Speaking of wet markets, a new research paper offers the results of an exhaustive review of the animals sold in the wet markets in Wuhan before the outbreak of COVID-19. Perhaps most surprisingly, the review of more than 36,000 animals of 38 species in 17 wet market shops concludes that pangolins and bats were not sold in the wet markets of the city. But the study cannot rule out that some other species of animal sold in the city’s wet markets was the source of the virus.
From May 2017 to November 2019 — long before anyone had heard of COVID-19 — Xaio Xaio, of the Lab Animal Research Center at the Hubei University of Chinese Medicine in Wuhan, conducted monthly surveys of all 17 wet market shops in the city selling live wild animals for food and pets. Xaio was attempting to trace a tick-borne virus, SFTS — severe fever with thrombocytopenia syndrome. (The paper calls Xaio’s detailed census of the animals sold in the markets “serendipitous.”)
The investigation of the animals sold sounds pretty thorough:
X.X. was granted unique and complete access to trading practices. On each visit, vendors were asked what species they had sold over the preceding month and in what numbers, along with the prices and origin of these goods (wild caught or captive bred/ farmed). Additionally, to substantiate interview data, the number of individuals available for sale at the time of each visit was noted, and animals were checked for gunshot wounds (from homemade firearms—gun ownership is strictly regulated in China) or leg-hold (snap) trap injuries, indicative of wild capture.
Across all 17 shops, vendors reported total sales of 36,295 individuals, belonging to 38 terrestrial wild animal species, averaging 1170.81 individuals per month Including species sold by weight inflated this total to 47,381 individuals. Notably, no pangolin or bat species were among these animals for sale.
But this information doesn’t completely slam the door on the wet market theory, because bats and pangolins are not the only species that could have carried the virus.
Almost all animals were sold alive, caged, stacked and in poor condition. Most stores offered butchering services, done on site, with considerable implications for food hygiene and animal welfare. Approximately 30 percent of individuals from 6 mammal species inspected had suffered wounds from gunshots or traps, implying illegal wild harvesting. Thirteen of these 17 stores clearly posted the necessary permits from Wuhan Forestry Bureau allowing them to sell legitimate wild animal species (e.g., Siamese Crocodile (Crocodylus siamensis), Indian Peafowl (Pavo cristatus), Common Pheasant (Phasianus colchicus) and Amur hedgehog (Erinaceus amurensis)) for food; four shops had no such permit. Species names were given in Chinese only, with no clear taxonomic binomial designation. None of the 17 shops posted an origin certificate or quarantine certificate, so all wildlife trade was fundamentally illegal. Notably, vendors freely disclosed a variety of protected species on sale illegally in their shops, therefore they would not benefit from specifically concealing pangolin trade or the trade in any particular species, and so we are confident this list is complete.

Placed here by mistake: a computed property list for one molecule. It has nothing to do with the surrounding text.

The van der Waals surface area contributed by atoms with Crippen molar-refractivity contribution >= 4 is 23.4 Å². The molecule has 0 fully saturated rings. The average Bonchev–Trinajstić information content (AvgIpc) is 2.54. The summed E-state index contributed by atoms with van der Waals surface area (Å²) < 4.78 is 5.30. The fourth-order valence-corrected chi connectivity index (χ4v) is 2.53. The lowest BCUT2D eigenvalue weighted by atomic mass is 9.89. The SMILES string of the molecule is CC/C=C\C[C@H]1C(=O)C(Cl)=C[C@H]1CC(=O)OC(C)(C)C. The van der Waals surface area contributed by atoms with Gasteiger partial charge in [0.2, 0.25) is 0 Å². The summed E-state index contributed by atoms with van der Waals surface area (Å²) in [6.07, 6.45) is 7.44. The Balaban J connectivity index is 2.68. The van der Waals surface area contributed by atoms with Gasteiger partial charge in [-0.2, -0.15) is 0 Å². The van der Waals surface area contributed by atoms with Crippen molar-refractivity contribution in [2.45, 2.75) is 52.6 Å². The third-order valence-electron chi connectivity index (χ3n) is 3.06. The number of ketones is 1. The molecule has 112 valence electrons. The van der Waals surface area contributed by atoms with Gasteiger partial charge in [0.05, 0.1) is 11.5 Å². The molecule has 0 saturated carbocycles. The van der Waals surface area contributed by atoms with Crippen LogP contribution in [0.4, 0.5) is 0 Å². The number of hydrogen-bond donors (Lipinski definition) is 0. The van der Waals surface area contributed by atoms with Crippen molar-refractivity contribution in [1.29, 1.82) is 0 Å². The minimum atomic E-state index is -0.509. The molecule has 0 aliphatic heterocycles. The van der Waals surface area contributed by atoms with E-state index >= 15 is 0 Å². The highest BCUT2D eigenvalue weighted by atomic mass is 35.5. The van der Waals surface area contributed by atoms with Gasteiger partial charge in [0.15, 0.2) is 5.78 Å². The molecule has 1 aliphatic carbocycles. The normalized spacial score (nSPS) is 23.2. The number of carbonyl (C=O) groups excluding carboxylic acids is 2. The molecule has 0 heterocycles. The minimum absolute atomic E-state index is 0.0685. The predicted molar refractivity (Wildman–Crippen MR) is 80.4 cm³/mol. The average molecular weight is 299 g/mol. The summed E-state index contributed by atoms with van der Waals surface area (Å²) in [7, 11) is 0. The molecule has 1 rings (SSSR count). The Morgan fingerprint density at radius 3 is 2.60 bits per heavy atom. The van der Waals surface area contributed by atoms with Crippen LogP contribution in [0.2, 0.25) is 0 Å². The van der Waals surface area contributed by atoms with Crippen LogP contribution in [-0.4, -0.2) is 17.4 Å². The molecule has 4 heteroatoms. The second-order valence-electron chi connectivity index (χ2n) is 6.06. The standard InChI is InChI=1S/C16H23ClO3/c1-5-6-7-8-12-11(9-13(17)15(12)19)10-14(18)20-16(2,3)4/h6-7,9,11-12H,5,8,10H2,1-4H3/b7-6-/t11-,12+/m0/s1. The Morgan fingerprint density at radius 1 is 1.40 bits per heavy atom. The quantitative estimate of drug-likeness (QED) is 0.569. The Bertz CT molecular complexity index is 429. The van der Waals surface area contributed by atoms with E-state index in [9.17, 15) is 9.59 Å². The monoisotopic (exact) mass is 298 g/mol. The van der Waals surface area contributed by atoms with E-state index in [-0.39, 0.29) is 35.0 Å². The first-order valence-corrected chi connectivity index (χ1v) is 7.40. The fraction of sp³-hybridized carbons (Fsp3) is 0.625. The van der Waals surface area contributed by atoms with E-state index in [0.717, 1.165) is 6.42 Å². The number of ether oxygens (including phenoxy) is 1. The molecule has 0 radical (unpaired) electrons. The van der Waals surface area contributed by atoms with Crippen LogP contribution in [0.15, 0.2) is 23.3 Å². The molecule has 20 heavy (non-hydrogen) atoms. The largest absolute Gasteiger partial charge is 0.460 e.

So which other animals have been found with SARS-CoV-2? This March, Nature listed “cats and dogs, to pumas, gorillas and snow leopards in zoos, and farmed mink” as animals that have been infected with SARS-CoV-2 after encountering an infected human being. Another study noted, “sporadic SARS-CoV-2 virus cases have been recorded in kept ferrets in Slovenia and in Spain.”
The new study reports that on average, each month the city’s wet markets collectively sold 38 racoon dogs, and ten minks. The original SARS virus was found in civet cat cages, and the markets sold about eleven masked palm civets per month. And if SARS-CoV-2 is contagious in a lot of varieties of small mammals… the markets sold on average of 332 amur hedgehogs, 168 Chinese hares, 43 Chinese bamboo rats, 30 red foxes, and a wide variety of others each month. That’s a long list of suspects.